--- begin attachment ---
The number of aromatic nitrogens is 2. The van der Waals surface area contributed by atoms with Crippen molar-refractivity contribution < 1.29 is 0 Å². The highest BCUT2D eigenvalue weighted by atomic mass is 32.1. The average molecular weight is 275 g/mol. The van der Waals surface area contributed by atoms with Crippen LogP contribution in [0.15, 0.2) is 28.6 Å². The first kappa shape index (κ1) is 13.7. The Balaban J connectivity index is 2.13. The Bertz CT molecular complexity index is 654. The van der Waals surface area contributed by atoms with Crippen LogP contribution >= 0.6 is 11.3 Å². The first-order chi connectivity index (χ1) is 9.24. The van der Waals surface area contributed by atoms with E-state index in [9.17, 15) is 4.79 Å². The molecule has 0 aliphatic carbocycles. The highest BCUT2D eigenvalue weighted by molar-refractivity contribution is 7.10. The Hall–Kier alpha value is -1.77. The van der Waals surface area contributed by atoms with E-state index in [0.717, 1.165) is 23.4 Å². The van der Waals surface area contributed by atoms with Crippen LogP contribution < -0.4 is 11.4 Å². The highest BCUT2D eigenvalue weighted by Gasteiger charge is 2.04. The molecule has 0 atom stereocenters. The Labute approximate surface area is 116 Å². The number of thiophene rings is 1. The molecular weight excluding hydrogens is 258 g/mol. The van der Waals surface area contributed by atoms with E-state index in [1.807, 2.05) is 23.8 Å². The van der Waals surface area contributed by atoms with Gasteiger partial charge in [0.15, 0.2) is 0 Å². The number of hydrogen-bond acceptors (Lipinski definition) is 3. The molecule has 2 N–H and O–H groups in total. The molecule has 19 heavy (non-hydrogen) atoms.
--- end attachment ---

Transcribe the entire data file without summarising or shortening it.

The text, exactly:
The number of aromatic nitrogens is 2. The van der Waals surface area contributed by atoms with Crippen molar-refractivity contribution < 1.29 is 0 Å². The highest BCUT2D eigenvalue weighted by atomic mass is 32.1. The average molecular weight is 275 g/mol. The van der Waals surface area contributed by atoms with Crippen LogP contribution in [0.15, 0.2) is 28.6 Å². The first kappa shape index (κ1) is 13.7. The Balaban J connectivity index is 2.13. The Bertz CT molecular complexity index is 654. The van der Waals surface area contributed by atoms with Crippen LogP contribution >= 0.6 is 11.3 Å². The first-order chi connectivity index (χ1) is 9.24. The van der Waals surface area contributed by atoms with E-state index in [9.17, 15) is 4.79 Å². The molecule has 0 aliphatic carbocycles. The highest BCUT2D eigenvalue weighted by molar-refractivity contribution is 7.10. The Hall–Kier alpha value is -1.77. The van der Waals surface area contributed by atoms with E-state index in [0.717, 1.165) is 23.4 Å². The van der Waals surface area contributed by atoms with Crippen LogP contribution < -0.4 is 11.4 Å². The highest BCUT2D eigenvalue weighted by Gasteiger charge is 2.04. The molecule has 0 atom stereocenters. The Labute approximate surface area is 116 Å². The number of thiophene rings is 1. The molecular weight excluding hydrogens is 258 g/mol. The van der Waals surface area contributed by atoms with E-state index in [1.807, 2.05) is 23.8 Å². The van der Waals surface area contributed by atoms with Gasteiger partial charge in [0.15, 0.2) is 0 Å². The number of hydrogen-bond acceptors (Lipinski definition) is 3. The molecule has 2 N–H and O–H groups in total. The molecule has 19 heavy (non-hydrogen) atoms.